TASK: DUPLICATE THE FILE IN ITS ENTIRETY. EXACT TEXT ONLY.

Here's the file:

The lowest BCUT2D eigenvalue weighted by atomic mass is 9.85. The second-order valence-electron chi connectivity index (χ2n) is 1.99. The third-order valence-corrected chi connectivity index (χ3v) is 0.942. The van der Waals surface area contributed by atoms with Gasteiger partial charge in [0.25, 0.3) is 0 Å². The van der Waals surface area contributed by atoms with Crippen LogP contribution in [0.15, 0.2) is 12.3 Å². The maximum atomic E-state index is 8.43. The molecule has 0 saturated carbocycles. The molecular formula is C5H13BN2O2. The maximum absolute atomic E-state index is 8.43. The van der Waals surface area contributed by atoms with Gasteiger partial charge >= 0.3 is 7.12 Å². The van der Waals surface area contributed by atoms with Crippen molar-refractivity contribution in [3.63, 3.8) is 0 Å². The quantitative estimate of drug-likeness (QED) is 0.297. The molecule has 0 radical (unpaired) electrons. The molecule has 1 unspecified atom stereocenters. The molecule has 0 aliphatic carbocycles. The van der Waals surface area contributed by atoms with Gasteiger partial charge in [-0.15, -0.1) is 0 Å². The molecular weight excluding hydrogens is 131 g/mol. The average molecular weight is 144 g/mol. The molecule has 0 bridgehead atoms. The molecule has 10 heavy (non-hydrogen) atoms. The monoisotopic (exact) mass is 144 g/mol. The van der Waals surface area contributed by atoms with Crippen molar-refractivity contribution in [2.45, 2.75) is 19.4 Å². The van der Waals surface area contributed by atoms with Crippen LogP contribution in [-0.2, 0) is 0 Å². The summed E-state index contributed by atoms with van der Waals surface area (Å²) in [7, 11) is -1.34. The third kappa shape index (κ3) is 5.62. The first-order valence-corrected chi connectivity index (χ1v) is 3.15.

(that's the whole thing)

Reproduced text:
The lowest BCUT2D eigenvalue weighted by atomic mass is 9.85. The second-order valence-electron chi connectivity index (χ2n) is 1.99. The third-order valence-corrected chi connectivity index (χ3v) is 0.942. The van der Waals surface area contributed by atoms with Gasteiger partial charge in [0.25, 0.3) is 0 Å². The van der Waals surface area contributed by atoms with Crippen LogP contribution in [0.15, 0.2) is 12.3 Å². The maximum atomic E-state index is 8.43. The molecule has 0 saturated carbocycles. The molecular formula is C5H13BN2O2. The maximum absolute atomic E-state index is 8.43. The van der Waals surface area contributed by atoms with Gasteiger partial charge >= 0.3 is 7.12 Å². The van der Waals surface area contributed by atoms with Crippen molar-refractivity contribution in [3.63, 3.8) is 0 Å². The quantitative estimate of drug-likeness (QED) is 0.297. The molecule has 0 radical (unpaired) electrons. The molecule has 1 unspecified atom stereocenters. The molecule has 0 aliphatic carbocycles. The van der Waals surface area contributed by atoms with Gasteiger partial charge in [-0.15, -0.1) is 0 Å². The molecular weight excluding hydrogens is 131 g/mol. The average molecular weight is 144 g/mol. The molecule has 0 bridgehead atoms. The molecule has 10 heavy (non-hydrogen) atoms. The monoisotopic (exact) mass is 144 g/mol. The van der Waals surface area contributed by atoms with Crippen molar-refractivity contribution in [2.45, 2.75) is 19.4 Å². The van der Waals surface area contributed by atoms with Crippen LogP contribution in [-0.2, 0) is 0 Å². The summed E-state index contributed by atoms with van der Waals surface area (Å²) in [7, 11) is -1.34. The third kappa shape index (κ3) is 5.62. The first-order valence-corrected chi connectivity index (χ1v) is 3.15.